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Trends > Going non-GMO

Synbio ingredients have vast market penetration, new list shows

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By Hank Schultz

17-Mar-2017
Last updated on 17-Mar-2017 at 17:12 GMT2017-03-17T17:12:30Z

Jim Thomas of ECT Group talks with Hank Schultz of NutraIngredients-USA at the Expo West trade show in Anaheim, CA. NIU-USA photo.

Jim Thomas of ECT Group talks with Hank Schultz of NutraIngredients-USA at the Expo West trade show in Anaheim, CA. NIU-USA photo.

Synthetic biology, or GMO 2.0 as some are calling it, has vastly more penetration in the marketplace than was previously believed. That’s the takeaway from the assembly of the first list of such ingredients.

Jim Thomas is program director at the ETC Group, a non-profit organization based in Canada that tracks the effect of emerging technologies. The group has put together a database showing where ingredients produced via fermentation using modified organisms are turning up in the market.  In the past the group has looked at a couple of well-publicized cases, such as the production of vanillin from modified organisms.  In an interview at the Expo West trade show recently in Anaheim, CA, Thomas told NutraIngredients-USA that the full list was an eye-opener, in that substances that arise from this technology can now be found everywhere.

“We were talking with natural products companies and others who were concerned because they didn’t want to inadvertently be including these ingredients in their foods. We thought there would be a handful, but what surprised us was how widely these new ingredients are getting into new product categories.  This is everything from cosmetics and cleaning products through to foods and flavors. Supplements obviously is a big area. We have now about 350 entries in the database and that’s just the beginning,” he said.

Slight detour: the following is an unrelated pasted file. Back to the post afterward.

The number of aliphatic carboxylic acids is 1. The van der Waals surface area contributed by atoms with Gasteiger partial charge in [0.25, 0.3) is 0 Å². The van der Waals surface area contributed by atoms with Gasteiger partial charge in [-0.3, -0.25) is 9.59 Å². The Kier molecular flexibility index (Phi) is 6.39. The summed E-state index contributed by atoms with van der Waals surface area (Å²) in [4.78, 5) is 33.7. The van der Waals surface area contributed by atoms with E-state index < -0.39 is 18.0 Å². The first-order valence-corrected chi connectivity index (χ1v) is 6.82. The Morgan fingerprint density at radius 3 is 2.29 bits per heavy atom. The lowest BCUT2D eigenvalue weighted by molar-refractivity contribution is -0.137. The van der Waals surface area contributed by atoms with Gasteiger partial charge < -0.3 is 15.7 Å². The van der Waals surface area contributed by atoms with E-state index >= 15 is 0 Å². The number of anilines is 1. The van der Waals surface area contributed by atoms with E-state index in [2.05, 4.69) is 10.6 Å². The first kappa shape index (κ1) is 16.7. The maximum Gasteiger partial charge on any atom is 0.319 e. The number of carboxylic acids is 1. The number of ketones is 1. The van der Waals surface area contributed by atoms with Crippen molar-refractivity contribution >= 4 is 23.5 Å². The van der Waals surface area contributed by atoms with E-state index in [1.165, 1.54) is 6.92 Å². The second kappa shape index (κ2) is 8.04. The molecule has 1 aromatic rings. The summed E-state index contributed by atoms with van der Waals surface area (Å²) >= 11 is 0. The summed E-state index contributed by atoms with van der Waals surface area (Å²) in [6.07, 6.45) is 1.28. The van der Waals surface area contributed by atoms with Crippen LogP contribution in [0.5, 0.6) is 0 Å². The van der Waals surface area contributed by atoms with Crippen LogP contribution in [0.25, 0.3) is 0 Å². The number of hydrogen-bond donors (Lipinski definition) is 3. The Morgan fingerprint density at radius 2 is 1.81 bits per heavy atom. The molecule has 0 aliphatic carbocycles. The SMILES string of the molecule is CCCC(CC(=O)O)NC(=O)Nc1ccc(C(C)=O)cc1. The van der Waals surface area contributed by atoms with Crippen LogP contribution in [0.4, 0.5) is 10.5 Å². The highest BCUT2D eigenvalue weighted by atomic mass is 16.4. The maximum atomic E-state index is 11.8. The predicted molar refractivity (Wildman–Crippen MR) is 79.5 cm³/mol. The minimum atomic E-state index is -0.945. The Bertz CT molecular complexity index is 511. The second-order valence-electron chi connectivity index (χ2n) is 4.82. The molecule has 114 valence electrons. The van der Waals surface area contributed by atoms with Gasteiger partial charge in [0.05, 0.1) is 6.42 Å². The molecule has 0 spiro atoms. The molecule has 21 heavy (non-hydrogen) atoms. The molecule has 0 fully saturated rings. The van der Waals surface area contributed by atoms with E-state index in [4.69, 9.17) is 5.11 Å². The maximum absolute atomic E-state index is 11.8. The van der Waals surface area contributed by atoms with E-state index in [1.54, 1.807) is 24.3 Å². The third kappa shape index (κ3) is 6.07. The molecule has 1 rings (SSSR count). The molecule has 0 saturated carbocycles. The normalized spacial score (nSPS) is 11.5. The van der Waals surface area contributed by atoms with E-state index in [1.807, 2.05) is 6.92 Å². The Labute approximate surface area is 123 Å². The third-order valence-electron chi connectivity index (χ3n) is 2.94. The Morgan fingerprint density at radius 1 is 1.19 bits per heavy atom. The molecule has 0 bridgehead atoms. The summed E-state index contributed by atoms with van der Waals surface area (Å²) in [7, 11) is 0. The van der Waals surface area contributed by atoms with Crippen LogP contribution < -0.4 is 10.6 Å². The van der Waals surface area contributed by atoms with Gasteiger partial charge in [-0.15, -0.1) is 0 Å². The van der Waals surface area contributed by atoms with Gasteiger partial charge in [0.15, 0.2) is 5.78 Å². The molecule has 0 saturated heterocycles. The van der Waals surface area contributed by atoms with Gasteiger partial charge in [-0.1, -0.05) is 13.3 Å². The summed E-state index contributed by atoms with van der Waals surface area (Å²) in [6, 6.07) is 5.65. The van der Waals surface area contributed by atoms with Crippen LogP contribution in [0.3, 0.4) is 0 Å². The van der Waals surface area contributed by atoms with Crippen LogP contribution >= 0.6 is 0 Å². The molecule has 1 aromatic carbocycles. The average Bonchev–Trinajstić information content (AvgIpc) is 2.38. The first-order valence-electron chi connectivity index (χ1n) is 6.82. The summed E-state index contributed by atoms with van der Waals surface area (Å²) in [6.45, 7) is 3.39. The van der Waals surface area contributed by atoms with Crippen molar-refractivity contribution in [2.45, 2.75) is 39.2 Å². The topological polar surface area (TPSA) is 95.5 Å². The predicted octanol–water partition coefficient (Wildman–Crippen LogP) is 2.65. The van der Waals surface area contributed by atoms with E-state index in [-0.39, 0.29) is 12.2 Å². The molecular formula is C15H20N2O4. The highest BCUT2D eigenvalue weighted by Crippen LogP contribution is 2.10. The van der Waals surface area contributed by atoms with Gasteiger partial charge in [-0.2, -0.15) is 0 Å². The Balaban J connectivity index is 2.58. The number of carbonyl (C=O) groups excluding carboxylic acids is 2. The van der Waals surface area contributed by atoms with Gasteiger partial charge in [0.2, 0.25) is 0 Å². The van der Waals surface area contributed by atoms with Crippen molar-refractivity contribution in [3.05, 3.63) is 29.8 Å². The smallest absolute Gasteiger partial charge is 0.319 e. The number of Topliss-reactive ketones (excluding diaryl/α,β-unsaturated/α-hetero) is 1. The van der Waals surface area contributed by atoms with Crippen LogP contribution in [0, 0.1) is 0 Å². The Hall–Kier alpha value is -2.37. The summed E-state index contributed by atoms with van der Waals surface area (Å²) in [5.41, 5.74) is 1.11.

Vast potential market

Thomas said this technology, which is now gaining so much momentum, has flown mostly under the radar, at least as far as the labeling of these ingredients is concerned. The global market for these ingredients is expected to exceed $34 billion by 2020, he said.

The key point is that while the more familiar GM techniques are about modifying existing organisms, this new approach is really about the engineering of new life forms, Thomas said.

“Up to now genetic engineering has been something of an asrtisanal process. Synthetic biology is ‘real engineering according to the practitioners, Thomas said.

New forms of life

The underlying technology is a new, rapid and inexpensive printing technique that can spit out strings of DNA with specific amino acid sequences that can then be inserted into specific spots on a DNA strand in an algal or yeast cell, for example.  Rather than snipping DNA portions that pertain to certain traits from one organism and moving that to another, as in the more familiar genetic engineering, synthetic biology can create new traits from whole cloth, Thomas said.  The result, when incorporated into an algal or yeast DNA strand, gives rise to an entirely new organism that will secrete the things you are looking for, he said.